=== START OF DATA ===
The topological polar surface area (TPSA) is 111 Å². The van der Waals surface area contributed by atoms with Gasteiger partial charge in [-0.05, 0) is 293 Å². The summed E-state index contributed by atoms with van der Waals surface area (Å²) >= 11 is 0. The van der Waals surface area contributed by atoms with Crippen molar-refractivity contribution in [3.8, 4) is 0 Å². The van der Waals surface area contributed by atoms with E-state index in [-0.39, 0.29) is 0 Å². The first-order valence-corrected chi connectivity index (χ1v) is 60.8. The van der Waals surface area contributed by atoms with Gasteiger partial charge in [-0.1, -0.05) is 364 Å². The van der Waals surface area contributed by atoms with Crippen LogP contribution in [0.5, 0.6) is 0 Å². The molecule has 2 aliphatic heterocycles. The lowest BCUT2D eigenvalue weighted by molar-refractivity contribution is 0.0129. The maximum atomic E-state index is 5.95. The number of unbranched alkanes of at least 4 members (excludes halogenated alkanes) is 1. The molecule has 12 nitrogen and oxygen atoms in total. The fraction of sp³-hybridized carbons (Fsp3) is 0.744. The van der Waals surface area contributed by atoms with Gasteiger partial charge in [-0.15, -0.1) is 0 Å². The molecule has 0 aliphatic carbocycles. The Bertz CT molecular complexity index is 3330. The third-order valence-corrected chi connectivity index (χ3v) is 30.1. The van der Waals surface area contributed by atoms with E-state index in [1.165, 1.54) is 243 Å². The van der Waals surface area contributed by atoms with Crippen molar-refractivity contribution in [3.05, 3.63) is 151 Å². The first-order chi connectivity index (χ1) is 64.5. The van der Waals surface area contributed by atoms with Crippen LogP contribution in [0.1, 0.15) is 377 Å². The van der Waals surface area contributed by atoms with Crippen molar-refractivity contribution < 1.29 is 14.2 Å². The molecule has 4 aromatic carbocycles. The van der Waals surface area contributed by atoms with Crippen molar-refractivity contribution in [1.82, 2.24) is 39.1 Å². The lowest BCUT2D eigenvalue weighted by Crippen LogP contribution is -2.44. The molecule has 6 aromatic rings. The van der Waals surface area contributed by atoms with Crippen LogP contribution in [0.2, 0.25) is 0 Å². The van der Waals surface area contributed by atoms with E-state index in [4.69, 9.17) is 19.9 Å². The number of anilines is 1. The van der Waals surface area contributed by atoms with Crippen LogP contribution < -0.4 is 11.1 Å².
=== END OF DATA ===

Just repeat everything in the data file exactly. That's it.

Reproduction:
The topological polar surface area (TPSA) is 111 Å². The van der Waals surface area contributed by atoms with Gasteiger partial charge in [-0.05, 0) is 293 Å². The summed E-state index contributed by atoms with van der Waals surface area (Å²) >= 11 is 0. The van der Waals surface area contributed by atoms with Crippen molar-refractivity contribution in [3.8, 4) is 0 Å². The van der Waals surface area contributed by atoms with E-state index in [-0.39, 0.29) is 0 Å². The first-order valence-corrected chi connectivity index (χ1v) is 60.8. The van der Waals surface area contributed by atoms with Gasteiger partial charge in [-0.1, -0.05) is 364 Å². The van der Waals surface area contributed by atoms with Crippen LogP contribution in [0.5, 0.6) is 0 Å². The molecule has 2 aliphatic heterocycles. The lowest BCUT2D eigenvalue weighted by molar-refractivity contribution is 0.0129. The maximum atomic E-state index is 5.95. The number of unbranched alkanes of at least 4 members (excludes halogenated alkanes) is 1. The molecule has 12 nitrogen and oxygen atoms in total. The fraction of sp³-hybridized carbons (Fsp3) is 0.744. The van der Waals surface area contributed by atoms with Gasteiger partial charge in [-0.15, -0.1) is 0 Å². The molecule has 0 aliphatic carbocycles. The Bertz CT molecular complexity index is 3330. The third-order valence-corrected chi connectivity index (χ3v) is 30.1. The van der Waals surface area contributed by atoms with E-state index in [1.165, 1.54) is 243 Å². The van der Waals surface area contributed by atoms with Crippen molar-refractivity contribution in [3.05, 3.63) is 151 Å². The first-order chi connectivity index (χ1) is 64.5. The van der Waals surface area contributed by atoms with Crippen LogP contribution in [0.1, 0.15) is 377 Å². The van der Waals surface area contributed by atoms with Crippen molar-refractivity contribution < 1.29 is 14.2 Å². The molecule has 4 aromatic carbocycles. The van der Waals surface area contributed by atoms with Crippen molar-refractivity contribution in [1.82, 2.24) is 39.1 Å². The lowest BCUT2D eigenvalue weighted by Crippen LogP contribution is -2.44. The molecule has 6 aromatic rings. The van der Waals surface area contributed by atoms with Crippen LogP contribution in [0.2, 0.25) is 0 Å². The van der Waals surface area contributed by atoms with E-state index in [4.69, 9.17) is 19.9 Å². The number of anilines is 1. The van der Waals surface area contributed by atoms with Crippen LogP contribution < -0.4 is 11.1 Å².